[This is typical of the many previews I have written for the Woodstock Times over the past 35 years. I liked these musicians particularly.]

Ferintosh, an ensemble of violin, harp, and cello, plays a program of celtic baroque music this Saturday evening at the Kleinert/James Arts Center in Woodstock. It sounds like a simple statement, but it includes two mysteries: what is Ferintosh, and what is celtic baroque music?

According to cellist Abby Newton, “Ferintosh” is the name of a strathsay, a celtic dance she found in a tunebook. After she arranged it for her ensemble and they played it, the group decided it sounded like a good name and they adopted it. Shortly afterward, Fiona Ritchie, host of NPR’s “Thistle and Shamrock” celtic music program, told Newton that the dance “Ferintosh” is named after a popular whisky of the day. The ensemble refuses to repudiate its name!

Celtic baroque music is a bit harder to explain, but it doesn’t mean the kind of concert works written in baroque era Ireland by composers like Francesco Geminiani. Much of Ferintosh’s repertoire, including about half of Saturday’s program, comes from the work of James Oswald, an 18th century Scottish composer and lover of traditional melodies. Oswald wrote many tunes which have become accepted into the Scottish folk repertoire. He also composed a series of “96 Airs for the Seasons,” which Newton describes as “three minute sonatas for trio using traditional Scottish melodies.” (She adds with pleasure that, unlike many trios of the period, Oswald’s have active independent parts for the cello.)

The remainder of Ferintosh’s program consists of other traditional celtic melodies arranged by members of the ensemble. Newton describes the music as “what both the kings and the farmers would have heard, real crossover music. The same musicians would play for the village dances and for the ladies and lords at the court.”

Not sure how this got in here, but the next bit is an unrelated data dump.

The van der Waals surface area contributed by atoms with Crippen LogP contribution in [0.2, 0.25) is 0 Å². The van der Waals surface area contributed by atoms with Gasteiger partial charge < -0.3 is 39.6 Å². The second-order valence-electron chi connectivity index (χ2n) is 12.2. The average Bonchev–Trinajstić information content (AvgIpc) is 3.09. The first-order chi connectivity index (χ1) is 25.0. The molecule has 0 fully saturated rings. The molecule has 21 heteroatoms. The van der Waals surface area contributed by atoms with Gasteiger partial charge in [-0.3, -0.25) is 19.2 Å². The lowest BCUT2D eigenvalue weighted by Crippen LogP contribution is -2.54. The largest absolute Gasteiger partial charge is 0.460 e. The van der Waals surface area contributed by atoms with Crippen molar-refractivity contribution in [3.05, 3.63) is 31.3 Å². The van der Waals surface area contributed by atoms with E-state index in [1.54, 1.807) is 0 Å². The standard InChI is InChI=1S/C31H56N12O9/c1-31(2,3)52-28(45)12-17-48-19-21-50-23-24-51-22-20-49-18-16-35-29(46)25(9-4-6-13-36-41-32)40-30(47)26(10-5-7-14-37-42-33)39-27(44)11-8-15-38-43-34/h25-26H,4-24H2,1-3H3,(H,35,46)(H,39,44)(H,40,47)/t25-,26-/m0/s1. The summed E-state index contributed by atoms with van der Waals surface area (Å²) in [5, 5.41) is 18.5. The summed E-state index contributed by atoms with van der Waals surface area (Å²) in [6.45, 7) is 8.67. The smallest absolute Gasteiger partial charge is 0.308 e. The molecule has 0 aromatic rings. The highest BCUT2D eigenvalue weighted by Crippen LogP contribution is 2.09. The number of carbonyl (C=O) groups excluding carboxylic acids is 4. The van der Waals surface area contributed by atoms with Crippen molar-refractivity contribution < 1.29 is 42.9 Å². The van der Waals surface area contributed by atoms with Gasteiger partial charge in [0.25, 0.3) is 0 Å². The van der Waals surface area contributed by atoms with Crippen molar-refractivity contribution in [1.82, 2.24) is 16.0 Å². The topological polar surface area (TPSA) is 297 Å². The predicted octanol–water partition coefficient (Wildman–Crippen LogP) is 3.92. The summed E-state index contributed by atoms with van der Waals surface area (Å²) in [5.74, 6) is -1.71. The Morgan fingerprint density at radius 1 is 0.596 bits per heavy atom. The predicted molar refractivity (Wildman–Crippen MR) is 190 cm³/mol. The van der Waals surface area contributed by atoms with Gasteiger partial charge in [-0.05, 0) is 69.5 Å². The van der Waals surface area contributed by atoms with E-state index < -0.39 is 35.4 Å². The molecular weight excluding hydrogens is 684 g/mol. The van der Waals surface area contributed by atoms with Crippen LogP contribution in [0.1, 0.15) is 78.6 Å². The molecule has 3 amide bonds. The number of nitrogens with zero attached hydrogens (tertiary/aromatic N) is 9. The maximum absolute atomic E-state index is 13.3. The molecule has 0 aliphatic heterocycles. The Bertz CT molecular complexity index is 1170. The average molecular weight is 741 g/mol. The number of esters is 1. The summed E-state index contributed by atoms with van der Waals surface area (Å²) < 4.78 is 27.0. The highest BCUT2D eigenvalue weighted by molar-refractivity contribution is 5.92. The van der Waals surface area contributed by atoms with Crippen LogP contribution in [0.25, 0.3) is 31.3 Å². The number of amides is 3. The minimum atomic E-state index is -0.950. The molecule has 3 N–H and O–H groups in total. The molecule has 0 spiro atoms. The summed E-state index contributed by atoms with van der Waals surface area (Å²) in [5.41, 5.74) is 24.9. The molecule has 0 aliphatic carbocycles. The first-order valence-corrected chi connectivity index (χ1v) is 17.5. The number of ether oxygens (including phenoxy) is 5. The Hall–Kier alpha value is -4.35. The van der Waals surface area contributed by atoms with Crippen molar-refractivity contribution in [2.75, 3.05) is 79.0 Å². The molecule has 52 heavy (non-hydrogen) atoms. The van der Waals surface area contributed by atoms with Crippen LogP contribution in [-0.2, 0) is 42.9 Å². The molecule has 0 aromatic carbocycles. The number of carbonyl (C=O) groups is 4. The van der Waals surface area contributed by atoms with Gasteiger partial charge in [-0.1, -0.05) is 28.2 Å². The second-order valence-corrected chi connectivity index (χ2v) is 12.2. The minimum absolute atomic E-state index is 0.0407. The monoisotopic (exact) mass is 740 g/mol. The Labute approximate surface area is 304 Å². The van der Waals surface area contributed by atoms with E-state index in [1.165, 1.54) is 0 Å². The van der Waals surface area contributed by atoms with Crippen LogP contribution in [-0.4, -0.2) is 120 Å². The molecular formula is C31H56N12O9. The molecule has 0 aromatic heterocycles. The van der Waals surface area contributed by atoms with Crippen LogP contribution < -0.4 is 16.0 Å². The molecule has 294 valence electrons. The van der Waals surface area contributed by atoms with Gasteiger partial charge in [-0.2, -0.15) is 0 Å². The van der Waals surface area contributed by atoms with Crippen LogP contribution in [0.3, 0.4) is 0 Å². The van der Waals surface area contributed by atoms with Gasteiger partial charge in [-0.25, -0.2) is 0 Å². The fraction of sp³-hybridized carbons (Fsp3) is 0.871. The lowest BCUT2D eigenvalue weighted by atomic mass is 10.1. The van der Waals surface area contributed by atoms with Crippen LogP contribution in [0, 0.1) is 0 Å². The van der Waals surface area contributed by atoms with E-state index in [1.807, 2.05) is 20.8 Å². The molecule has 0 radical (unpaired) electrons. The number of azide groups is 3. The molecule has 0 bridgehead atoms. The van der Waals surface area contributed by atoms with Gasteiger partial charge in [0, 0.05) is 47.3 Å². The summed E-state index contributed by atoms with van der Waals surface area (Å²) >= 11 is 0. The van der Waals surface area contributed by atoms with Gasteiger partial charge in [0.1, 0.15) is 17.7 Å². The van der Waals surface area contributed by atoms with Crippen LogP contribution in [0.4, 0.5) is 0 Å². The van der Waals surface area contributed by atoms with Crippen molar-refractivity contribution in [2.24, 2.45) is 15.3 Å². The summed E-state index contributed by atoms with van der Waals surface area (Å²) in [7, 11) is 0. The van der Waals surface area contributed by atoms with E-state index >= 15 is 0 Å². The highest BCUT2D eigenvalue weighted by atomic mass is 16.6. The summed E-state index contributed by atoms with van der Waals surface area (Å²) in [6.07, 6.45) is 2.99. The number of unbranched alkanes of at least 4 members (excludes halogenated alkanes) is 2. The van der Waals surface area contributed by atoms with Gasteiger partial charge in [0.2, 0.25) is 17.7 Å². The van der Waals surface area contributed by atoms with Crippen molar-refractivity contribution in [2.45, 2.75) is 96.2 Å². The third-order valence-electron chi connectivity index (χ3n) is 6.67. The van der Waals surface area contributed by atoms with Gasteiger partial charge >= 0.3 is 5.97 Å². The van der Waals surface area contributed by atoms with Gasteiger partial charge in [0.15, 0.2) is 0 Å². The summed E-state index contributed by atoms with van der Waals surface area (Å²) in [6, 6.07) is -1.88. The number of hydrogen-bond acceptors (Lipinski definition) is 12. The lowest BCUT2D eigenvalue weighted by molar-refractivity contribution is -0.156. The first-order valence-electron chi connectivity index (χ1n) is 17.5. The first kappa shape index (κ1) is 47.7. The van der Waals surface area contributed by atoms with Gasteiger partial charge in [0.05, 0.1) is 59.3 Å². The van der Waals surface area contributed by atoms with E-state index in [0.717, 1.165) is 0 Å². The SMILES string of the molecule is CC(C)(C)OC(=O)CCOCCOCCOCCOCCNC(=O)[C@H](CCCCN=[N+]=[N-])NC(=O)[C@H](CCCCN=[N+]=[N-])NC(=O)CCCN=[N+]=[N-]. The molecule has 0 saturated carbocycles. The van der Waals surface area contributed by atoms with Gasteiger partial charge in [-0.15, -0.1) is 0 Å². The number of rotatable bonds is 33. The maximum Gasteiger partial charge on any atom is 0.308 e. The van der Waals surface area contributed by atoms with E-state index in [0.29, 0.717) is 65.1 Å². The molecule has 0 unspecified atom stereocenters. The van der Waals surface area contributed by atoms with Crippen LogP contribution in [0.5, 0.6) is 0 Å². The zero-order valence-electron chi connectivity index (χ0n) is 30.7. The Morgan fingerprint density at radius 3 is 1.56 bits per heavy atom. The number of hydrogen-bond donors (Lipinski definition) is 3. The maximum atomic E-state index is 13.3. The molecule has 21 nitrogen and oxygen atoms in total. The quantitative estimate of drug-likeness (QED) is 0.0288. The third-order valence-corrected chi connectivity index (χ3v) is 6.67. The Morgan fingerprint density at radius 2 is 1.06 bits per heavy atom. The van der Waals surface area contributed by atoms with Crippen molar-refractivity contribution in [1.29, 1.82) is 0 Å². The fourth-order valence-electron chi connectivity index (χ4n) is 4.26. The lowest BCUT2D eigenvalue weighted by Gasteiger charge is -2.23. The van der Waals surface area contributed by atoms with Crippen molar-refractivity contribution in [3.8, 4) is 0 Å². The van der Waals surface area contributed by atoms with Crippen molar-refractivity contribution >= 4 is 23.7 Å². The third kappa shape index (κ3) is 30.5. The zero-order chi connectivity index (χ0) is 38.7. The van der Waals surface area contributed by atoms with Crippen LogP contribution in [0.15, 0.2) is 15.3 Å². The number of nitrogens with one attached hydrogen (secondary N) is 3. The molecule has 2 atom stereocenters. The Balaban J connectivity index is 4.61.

The members of Ferintosh love performing together, although geography limits their opportunities. Newton is a New Yorker and Catskill weekender. Harper Kim Robertson, introduced to Newton “by a mutual fiddle friend of ours,” lives in Milwaukee. The two played in a trio for a while, until Newton met David Greenberg and played on one of his albums. Greenberg, a longtime member of the great Canadian baroque orchestra Tafelmusik, lives in Halifax, Nova Scotia. Bringing the three players together is a challenge, but they have coordinated their schedules for four years now, giving concerts and recording a CD in natural settings in Scotland. Those performances were also recorded on videotape, which the ensemble hopes to see released as a DVD.

Newton also plays in a local Catskill-area band, Celtic Crossing, which includes her husband and daughter. Next week she starts a five month residence in the New York City public school system under the “Arts in American History” program, taking place in many of the city’s schools. She and the band hope to make their second tour of Scotland this coming Spring if all details can be worked out. Meanwhile, you can hear them Saturday at 8 P.M. Reserve tickets at 679-2079, and get more information on the band at www.ferintosh.com. –Leslie Gerber

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